When To Replace Hiking Boots

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Hiking boots are an essential piece of gear for all those who enjoy the trails. They can be expensive, yes, but they are worth every penny because of the comfort and protection they provide. We’ve put our boots through many miles, so we know the indicators of when to replace hiking boots, including the two biggest signs: discomfort that wasn’t there before and the overall look of the boot.

Become Uncomfortable To Wear

My number one factor for determining if I need a new pair of hiking boots is how they fit. Am I comfortable wearing them? Proper ankle support, arch support and new insoles should lead to a comfortable fit. If I’m experiencing sore feet or joint pain during or after any hike, I know something is off with my shoes.

Maybe I didn’t have them tied tight enough? Maybe I wore the wrong socks? Before jumping to the conclusion of buying new hiking boots, I’ll troubleshoot some different things to see if these fix the issue.

If not, then it’s time to consider a new pair. If you’re putting in hard miles on the trail, why would you wear something that’s causing you pain and discomfort. It’s true boots can be costly, but a quality pair will last a while and rid your body of preventable aches.

Boots becoming uncomfortable to wear is the first indication that something is breaking down. Look for the following things to determine if it’s time for new ones.

Overall Look Of The Boot

Once you begin to feel discomfort when wearing your boots, you then evaluate the overall look of the boot. It’s a “big picture” view of what they look like.

Yes, hiking boots are going to look dirty and muddy, but they should still look intact. There should be no sizable frays or loose material. They shouldn’t feel floppy and should hold their form when sitting there.

If you start to notice any of these, it’s time to look deeper into the issues. Focus on the specific areas covered and use the information to determine if it’s time to retire your current pair of boots.

Worn Out Tread Pattern

Tread is what gives you traction and grip on surfaces, and when your boots lose this you run the risk of slips and falls.

A brand new boot should have a very defined tread on the bottom. Depending on your walking posture and foot placement, certain areas will begin to wear out. Replace your hiking boots when they have a worn tread to keep yourself safe.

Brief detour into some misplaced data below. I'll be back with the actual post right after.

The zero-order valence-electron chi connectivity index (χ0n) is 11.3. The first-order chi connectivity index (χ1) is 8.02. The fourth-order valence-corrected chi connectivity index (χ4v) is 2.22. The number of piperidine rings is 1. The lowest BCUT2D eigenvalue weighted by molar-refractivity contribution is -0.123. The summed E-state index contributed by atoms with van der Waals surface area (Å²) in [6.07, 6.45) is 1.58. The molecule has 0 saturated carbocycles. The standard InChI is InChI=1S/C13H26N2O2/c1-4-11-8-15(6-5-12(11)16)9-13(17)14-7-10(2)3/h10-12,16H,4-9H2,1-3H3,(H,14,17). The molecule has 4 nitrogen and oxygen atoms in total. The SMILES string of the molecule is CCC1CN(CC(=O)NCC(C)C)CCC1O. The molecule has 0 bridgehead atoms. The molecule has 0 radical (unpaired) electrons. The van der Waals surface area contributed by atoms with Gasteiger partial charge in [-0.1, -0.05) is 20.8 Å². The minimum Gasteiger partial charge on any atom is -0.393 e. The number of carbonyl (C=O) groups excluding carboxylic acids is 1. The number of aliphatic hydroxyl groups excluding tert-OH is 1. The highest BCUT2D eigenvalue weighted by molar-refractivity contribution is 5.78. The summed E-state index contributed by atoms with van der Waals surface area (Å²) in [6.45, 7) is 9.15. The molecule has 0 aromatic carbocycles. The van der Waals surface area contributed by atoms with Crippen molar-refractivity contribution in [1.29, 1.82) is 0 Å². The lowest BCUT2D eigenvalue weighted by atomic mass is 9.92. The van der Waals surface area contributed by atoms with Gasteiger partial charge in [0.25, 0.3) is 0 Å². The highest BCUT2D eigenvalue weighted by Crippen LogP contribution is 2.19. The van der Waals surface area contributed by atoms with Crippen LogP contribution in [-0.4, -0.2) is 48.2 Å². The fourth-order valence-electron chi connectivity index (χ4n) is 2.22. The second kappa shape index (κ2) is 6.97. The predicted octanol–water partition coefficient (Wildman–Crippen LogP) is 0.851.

Loose Eyelets

Eyelets hold your laces to the leather, so as these become loose your laces won’t stay tight. This is going to cause your boots to loosen on your feet and may cause instability and even falls.

Frayed Laces

As your boots age, you’ll deal with worn laces. Laces are usually the least durable material on hiking boots, so you should see this happen once you rack up some good mileage.

Worn laces result in loose fitting boots and they start to come untied very easily. Frayed laces are also a lot more difficult to tie. However, laces can be replaced very quickly without replacing the entire boot. As long as they still feel good on your feet, keep them and just switch out the laces.

Cracked Midsoles

A cracked midsole is going to result in a lot of discomfort. You will see a noticeable difference in the level of comfort and support your boots provide when the midsole is compromised. When cracks begin to form in this area, your feet will get sore and blisters can form if you continue to wear them.

Ankle Collar Is Worn

The ankle collar is where your foot goes into the boot. It plays a role in ankle support so a good, strong collar is exactly what we need. Keep an eye out for wear and tear in this area as it will result in some serious discomfort and instability.

Usually there’s some cushioning on the back of the collar that runs along the Achilles to prevent rubbing. Unfortunately, this is what becomes worn, and when it does, it can be excruciating. Some of the worst blisters result of this on the back of the ankle. Do yourself a favor and get a new pair of hiking boots as soon as there’s wear in this area.

Loss Of Ankle Support

One of my important criteria for choosing a hiking boot is ankle support. Most of us like getting into more rugged terrain, but without solid ankle support it becomes a hazard. As your boots become worn, they will lose support. Your feet and ankles won’t feel as stable and you’ll notice a lot more movement of the material in the ankle area.

Lack Of Waterproofing

This is another obvious indicator of your hiking boot needing to be replaced. If you own boots that are waterproof, but they don’t do their job of keeping moisture and mud out then it may be time to get a new pair. The waterproofing on old boots can wear down to the point of being useless, so pay close attention to how dry your feet stay if you have waterproof boots.

There are ways to re-waterproof your hiking boots if they still feel comfortable and perform well, so don’t necessarily use this as the determining factor for getting new boots.